• Tsugi has a management console that supports the Tsugi App Store use cases including Tsugi Module installation, providing facilities for API key management as well as the ability to take incoming requests for access keys to hosted Tsugi modules. The management console also makes it so all of the installed modules can be integrated into an LMS using LTI 1.x, LTI 2, or IMS Content Item.
  • A faculty member can develop their course content and host it using Tsugi and then simply import that content into their course shell at the beginning of each semester.
  • Tsugi can also be embedded into a public-facing web site providing learning management system functionality for the web site. When Tsugi is embedded into a web site, it can publish the content and tools hosted on the site as a set of interoperable learning objects using the IMS Common Cartridge or IMS Content Item specifications. Tsugi can transform a static educational content web site into an interoperable Learning Object Repository and a learning community.
  • Tsugi can be further configured to turn a web site into a stand-alone MOOC by supporting login, activity tracking, tool launching, a map of students who are part of the course, and a flexible automated badging system that automatically issues badges that contain the necessary meta data and validation to comply with the Open Badge Initiative (OBI). Examples of this use case include: Web Applications for Everybody and Python for Everybody.

Getting Started with Tsugi

We are developing a free online course (a.k.a. MOOC) to train Tsugi developers and adopters at www.tsugi.org. The training will be a series of modules with assignments, quizzes and peer-graded activities. As developers complete their training they will be automatically awarded OBI compliant badges showing their progress and accomplishments.

And yes, this is kind of “meta” since we are using Tsugi to build a web site that will train Tsugi developers. Why not? Tsugi is the simplest way to build a stand alone training web site. Oh and of course, since Tsugi is also a Learning Object Repository, anyone can integrate the Tsugi training materials into their local LMS and teach their own Tsugi course. It is indeed “Turtles all the way down” with Tsugi.

There is already a set of exercises with sample code and sample implementations suitable for a workshop or short course on Tsugi.

Example Tsugi Tools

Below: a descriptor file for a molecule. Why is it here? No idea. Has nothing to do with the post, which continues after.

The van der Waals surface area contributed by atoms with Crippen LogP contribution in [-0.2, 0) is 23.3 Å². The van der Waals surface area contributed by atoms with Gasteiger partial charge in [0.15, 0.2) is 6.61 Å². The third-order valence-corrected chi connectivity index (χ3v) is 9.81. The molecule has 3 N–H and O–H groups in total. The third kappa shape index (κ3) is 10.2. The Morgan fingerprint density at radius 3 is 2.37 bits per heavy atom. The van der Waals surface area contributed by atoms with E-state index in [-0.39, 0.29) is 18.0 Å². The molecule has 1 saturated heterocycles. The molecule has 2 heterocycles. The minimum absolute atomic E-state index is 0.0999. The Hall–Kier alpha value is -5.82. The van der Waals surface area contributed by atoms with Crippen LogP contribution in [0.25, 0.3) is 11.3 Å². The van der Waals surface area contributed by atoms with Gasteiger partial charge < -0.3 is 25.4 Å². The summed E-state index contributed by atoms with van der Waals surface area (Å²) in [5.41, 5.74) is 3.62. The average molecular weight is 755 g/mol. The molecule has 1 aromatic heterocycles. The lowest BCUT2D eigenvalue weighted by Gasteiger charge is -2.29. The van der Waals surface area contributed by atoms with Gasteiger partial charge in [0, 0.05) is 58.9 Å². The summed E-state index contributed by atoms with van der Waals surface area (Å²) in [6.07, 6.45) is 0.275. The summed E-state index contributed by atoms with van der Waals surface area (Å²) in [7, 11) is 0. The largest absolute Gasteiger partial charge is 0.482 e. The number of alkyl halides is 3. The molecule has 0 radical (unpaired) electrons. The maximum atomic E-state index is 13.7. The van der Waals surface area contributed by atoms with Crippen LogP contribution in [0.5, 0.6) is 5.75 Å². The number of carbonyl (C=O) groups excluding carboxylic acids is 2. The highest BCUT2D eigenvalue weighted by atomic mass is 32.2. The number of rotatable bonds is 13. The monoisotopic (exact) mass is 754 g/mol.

There is already an effort within the Apereo foundation to build, review, and share open source Tsugi tools. A number of simple tools are already available in the TsugiTools github repository:

  • A simple attendance tool – This is kept simple so it can be used used as an example of how to build a Tsugi tool
  • A quizzing tool that supports the GIFT format pioneered by Moodle. GIFT is a way to author quizzes using a simple plaintext syntax.
  • A course map that allows students in a class to place themselves on a map an optionally release information about themselves on the map.
  • A peer-grading application the implements a “more social” approach to peer grading. This is quite useful for assessments in MOOCs or social learning situations where there are flexible deadlines and participants are experiencing course material at their own pace.
  • A simple way to create Slack channels for a class and invite all the students to the Slack channel.

These tools from the TsugiTools repository can be automatically installed into a Tsugi instance using the Tsugi application management console.

Another set of Tsugi tools are autograders – but these are generally narrowly focused on one topic and not part of the tsugitools repository.

What Tsugi “Is Not”?

Tsugi is not an enterprise Learning Management System like Sakai, Moodle, Blackboard, Canvas or Desire2Learn. Tsugi works with and enhances all of those LMS’s.

An Enterprise LMS is a “walled garden” shielding course material from anyone except those students and faculty associated with a particular course session. An important use case for an Enterprise LMS is to create a “course shell” for every course section that is taught on a campus. Those course shells are important while the class is in session but become archival as soon as the session is completed. Many schools “clean out” course shells that are older than a certain date. All the courses in an Enterprise LMS are at the same URL – the courses exist “within” the LMS. Faculty / instructional designers must design their student experience using whatever limited facilities the LMS has in terms of content authoring.